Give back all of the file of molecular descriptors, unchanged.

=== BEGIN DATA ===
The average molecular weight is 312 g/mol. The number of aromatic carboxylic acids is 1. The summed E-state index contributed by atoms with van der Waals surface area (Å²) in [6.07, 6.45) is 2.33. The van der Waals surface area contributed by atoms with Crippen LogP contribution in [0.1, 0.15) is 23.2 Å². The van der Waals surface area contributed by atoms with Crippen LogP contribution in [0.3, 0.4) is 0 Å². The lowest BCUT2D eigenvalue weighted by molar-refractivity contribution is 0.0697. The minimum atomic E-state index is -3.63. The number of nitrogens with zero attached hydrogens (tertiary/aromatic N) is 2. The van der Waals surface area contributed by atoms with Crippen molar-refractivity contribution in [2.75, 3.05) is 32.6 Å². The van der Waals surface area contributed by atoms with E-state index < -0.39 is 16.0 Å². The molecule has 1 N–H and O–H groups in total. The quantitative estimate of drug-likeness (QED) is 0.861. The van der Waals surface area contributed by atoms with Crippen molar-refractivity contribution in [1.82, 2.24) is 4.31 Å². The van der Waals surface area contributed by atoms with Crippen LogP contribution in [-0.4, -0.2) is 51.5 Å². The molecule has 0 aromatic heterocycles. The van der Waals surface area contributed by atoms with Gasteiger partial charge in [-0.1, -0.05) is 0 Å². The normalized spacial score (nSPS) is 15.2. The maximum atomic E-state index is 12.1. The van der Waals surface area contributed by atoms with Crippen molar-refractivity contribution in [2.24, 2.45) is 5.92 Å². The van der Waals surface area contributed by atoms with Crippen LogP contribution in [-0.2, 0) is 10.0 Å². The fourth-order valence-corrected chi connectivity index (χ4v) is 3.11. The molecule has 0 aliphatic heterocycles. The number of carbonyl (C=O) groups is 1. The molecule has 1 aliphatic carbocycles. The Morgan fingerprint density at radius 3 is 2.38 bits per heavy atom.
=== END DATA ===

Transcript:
The average molecular weight is 312 g/mol. The number of aromatic carboxylic acids is 1. The summed E-state index contributed by atoms with van der Waals surface area (Å²) in [6.07, 6.45) is 2.33. The van der Waals surface area contributed by atoms with Crippen LogP contribution in [0.1, 0.15) is 23.2 Å². The van der Waals surface area contributed by atoms with Crippen LogP contribution in [0.3, 0.4) is 0 Å². The lowest BCUT2D eigenvalue weighted by molar-refractivity contribution is 0.0697. The minimum atomic E-state index is -3.63. The number of nitrogens with zero attached hydrogens (tertiary/aromatic N) is 2. The van der Waals surface area contributed by atoms with Crippen molar-refractivity contribution in [2.75, 3.05) is 32.6 Å². The van der Waals surface area contributed by atoms with E-state index < -0.39 is 16.0 Å². The molecule has 1 N–H and O–H groups in total. The quantitative estimate of drug-likeness (QED) is 0.861. The van der Waals surface area contributed by atoms with Crippen molar-refractivity contribution in [1.82, 2.24) is 4.31 Å². The van der Waals surface area contributed by atoms with Crippen LogP contribution in [-0.4, -0.2) is 51.5 Å². The molecule has 0 aromatic heterocycles. The van der Waals surface area contributed by atoms with Gasteiger partial charge in [-0.1, -0.05) is 0 Å². The normalized spacial score (nSPS) is 15.2. The maximum atomic E-state index is 12.1. The van der Waals surface area contributed by atoms with Crippen molar-refractivity contribution in [2.24, 2.45) is 5.92 Å². The van der Waals surface area contributed by atoms with Crippen LogP contribution in [-0.2, 0) is 10.0 Å². The fourth-order valence-corrected chi connectivity index (χ4v) is 3.11. The molecule has 0 aliphatic heterocycles. The number of carbonyl (C=O) groups is 1. The molecule has 1 aliphatic carbocycles. The Morgan fingerprint density at radius 3 is 2.38 bits per heavy atom.